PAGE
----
The traffic stop policy changes, meant to reduce implicit bias, that will take effect in August.

LOUISVILLE, Ky. (WAVE) – With changes related to traffic stops set to take effect in August, community leaders are talking about what those changes look like.

On Tuesday, the Frazier Museum opened its doors for the community to have a discussion about recent traffic stops in the city.

At the beginning of the ‘Bridging the Divide’ forum, the Frazier Museum played the video of Tae-Ahn Lea, 18, during a traffic stop with police last August.

Lea sat in the front row, alongside his mother and attorney, watching the video.

After the video, Louisville Urban League’s CEO Sadiqa Reynolds, Metro Council President David James and LMPD Chief Steve Conrad discussed the recent high-profile traffic stops.

“There are some black men in this community that have lived their whole lives and never been handcuffed,” Reynolds said. “And how dare someone make [Tae Ahn Lea] have that experience when he had done nothing wrong.”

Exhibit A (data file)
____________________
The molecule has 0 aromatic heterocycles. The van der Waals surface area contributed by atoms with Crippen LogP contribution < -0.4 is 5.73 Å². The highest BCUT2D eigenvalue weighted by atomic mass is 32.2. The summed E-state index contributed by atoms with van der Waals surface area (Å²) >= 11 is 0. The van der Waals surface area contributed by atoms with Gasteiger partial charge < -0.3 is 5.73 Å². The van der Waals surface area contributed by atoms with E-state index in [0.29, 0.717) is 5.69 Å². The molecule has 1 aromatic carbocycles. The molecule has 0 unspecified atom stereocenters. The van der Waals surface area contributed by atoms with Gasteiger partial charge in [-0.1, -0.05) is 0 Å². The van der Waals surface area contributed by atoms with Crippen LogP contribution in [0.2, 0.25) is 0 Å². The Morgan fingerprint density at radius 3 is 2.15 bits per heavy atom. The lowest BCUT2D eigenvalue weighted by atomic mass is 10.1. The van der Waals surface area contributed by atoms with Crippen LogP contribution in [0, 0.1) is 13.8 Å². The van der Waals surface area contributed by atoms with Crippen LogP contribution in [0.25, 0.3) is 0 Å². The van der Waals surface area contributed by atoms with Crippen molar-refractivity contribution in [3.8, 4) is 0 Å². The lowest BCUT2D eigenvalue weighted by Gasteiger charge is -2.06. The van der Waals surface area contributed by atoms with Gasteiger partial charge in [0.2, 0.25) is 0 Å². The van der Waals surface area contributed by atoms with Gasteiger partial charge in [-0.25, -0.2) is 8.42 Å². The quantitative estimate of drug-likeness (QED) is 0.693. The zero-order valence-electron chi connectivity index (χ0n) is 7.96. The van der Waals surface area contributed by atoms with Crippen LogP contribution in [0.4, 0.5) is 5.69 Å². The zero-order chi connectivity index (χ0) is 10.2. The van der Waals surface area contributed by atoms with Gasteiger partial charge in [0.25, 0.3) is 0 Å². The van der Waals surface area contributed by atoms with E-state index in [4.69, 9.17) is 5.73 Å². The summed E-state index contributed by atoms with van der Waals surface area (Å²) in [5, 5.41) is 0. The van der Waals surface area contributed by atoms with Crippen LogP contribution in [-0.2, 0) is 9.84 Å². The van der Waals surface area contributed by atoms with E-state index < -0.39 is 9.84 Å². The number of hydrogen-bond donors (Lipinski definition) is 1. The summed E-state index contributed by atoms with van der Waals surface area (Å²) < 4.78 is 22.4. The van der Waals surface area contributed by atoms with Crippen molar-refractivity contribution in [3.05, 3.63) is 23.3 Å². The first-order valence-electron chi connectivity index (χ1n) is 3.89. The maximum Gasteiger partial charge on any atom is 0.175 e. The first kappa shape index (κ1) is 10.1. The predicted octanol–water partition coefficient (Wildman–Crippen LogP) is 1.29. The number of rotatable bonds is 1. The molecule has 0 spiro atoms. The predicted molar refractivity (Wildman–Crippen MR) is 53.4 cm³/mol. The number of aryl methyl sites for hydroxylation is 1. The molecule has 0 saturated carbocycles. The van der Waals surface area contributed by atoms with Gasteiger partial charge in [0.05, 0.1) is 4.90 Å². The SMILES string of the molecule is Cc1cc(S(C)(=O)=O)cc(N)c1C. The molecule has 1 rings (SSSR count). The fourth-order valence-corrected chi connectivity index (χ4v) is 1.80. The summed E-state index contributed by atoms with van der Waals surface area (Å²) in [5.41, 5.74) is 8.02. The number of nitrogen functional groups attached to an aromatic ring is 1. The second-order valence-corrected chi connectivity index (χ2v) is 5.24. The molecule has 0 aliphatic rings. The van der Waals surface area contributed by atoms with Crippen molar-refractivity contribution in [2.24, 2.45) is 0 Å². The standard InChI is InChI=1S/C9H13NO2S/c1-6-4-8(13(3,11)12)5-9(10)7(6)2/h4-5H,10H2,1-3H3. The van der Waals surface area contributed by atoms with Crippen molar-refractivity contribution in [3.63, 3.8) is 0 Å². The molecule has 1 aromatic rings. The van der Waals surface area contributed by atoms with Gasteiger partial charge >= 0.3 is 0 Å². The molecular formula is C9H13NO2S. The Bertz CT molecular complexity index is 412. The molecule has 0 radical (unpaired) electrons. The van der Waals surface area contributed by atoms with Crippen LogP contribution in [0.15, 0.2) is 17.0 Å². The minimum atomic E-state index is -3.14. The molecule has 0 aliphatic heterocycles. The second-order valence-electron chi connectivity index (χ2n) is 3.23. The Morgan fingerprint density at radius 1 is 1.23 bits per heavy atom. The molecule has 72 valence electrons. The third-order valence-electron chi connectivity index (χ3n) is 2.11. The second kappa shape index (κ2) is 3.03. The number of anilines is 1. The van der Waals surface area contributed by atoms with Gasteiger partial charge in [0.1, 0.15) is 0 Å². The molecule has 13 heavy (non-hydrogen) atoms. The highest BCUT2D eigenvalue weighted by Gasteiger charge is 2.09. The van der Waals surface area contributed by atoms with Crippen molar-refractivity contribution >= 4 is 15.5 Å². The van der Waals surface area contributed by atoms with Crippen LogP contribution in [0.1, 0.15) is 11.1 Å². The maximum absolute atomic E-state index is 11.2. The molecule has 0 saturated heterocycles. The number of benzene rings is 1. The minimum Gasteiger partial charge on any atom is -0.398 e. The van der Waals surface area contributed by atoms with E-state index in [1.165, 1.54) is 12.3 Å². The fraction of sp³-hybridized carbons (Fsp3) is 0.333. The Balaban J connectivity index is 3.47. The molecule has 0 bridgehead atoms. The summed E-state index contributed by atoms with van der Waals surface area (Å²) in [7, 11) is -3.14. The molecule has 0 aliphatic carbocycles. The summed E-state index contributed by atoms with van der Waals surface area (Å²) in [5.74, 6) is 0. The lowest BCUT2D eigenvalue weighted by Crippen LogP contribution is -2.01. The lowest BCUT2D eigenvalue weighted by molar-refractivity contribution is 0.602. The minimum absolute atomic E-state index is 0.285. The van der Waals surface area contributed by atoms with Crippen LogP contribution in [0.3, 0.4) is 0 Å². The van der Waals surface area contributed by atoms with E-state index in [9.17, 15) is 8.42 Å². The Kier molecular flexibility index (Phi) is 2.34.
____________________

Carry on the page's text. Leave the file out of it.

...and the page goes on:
Conrad talked about the traffic stop policy changes, meant to reduce implicit bias, that will take effect in August, saying the changes came as a result of feedback from the community.

“I think it will allow our officers to continue to do their job safely, but more importantly, more effectively,” Conrad said. “And having people come away from those interactions feeling they have been treated fairly.”

Community members and leaders discussed how a major problem between the community and police is a lack of trust.

“Conversations are good, but also the work has to happen and people have to trust that the work is happening,” Reynolds said. “I do think police are going to have to lead that work. So I’m hopeful something will move us forward.”

Police officers will receive new training under the new policies.

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Source: Community discusses LMPD’s new traffic stop policy